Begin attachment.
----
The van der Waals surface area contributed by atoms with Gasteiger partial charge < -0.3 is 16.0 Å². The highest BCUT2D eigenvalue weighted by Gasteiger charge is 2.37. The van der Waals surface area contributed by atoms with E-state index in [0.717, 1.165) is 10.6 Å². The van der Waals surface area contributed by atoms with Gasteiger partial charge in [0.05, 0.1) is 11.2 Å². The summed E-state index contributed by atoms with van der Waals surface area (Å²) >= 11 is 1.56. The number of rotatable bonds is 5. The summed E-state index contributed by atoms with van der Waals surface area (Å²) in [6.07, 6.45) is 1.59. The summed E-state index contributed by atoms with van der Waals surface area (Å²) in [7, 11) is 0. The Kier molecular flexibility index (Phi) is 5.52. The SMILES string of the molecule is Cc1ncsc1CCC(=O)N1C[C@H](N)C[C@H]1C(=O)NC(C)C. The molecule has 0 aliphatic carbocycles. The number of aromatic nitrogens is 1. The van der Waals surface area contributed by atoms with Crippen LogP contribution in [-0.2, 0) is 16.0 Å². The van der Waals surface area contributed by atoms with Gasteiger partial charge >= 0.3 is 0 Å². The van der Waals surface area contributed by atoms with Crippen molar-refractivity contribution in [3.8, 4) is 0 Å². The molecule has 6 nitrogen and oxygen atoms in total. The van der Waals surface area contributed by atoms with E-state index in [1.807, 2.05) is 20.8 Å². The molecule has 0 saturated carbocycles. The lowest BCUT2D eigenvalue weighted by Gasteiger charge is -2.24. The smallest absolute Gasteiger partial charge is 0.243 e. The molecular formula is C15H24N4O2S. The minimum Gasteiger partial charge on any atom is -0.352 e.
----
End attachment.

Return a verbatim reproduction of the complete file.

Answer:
The van der Waals surface area contributed by atoms with Gasteiger partial charge < -0.3 is 16.0 Å². The highest BCUT2D eigenvalue weighted by Gasteiger charge is 2.37. The van der Waals surface area contributed by atoms with E-state index in [0.717, 1.165) is 10.6 Å². The van der Waals surface area contributed by atoms with Gasteiger partial charge in [0.05, 0.1) is 11.2 Å². The summed E-state index contributed by atoms with van der Waals surface area (Å²) >= 11 is 1.56. The number of rotatable bonds is 5. The summed E-state index contributed by atoms with van der Waals surface area (Å²) in [6.07, 6.45) is 1.59. The summed E-state index contributed by atoms with van der Waals surface area (Å²) in [7, 11) is 0. The Kier molecular flexibility index (Phi) is 5.52. The SMILES string of the molecule is Cc1ncsc1CCC(=O)N1C[C@H](N)C[C@H]1C(=O)NC(C)C. The molecule has 0 aliphatic carbocycles. The number of aromatic nitrogens is 1. The van der Waals surface area contributed by atoms with Crippen LogP contribution in [-0.2, 0) is 16.0 Å². The van der Waals surface area contributed by atoms with Gasteiger partial charge >= 0.3 is 0 Å². The van der Waals surface area contributed by atoms with Crippen molar-refractivity contribution in [3.8, 4) is 0 Å². The molecule has 6 nitrogen and oxygen atoms in total. The van der Waals surface area contributed by atoms with E-state index in [1.807, 2.05) is 20.8 Å². The molecule has 0 saturated carbocycles. The lowest BCUT2D eigenvalue weighted by Gasteiger charge is -2.24. The smallest absolute Gasteiger partial charge is 0.243 e. The molecular formula is C15H24N4O2S. The minimum Gasteiger partial charge on any atom is -0.352 e.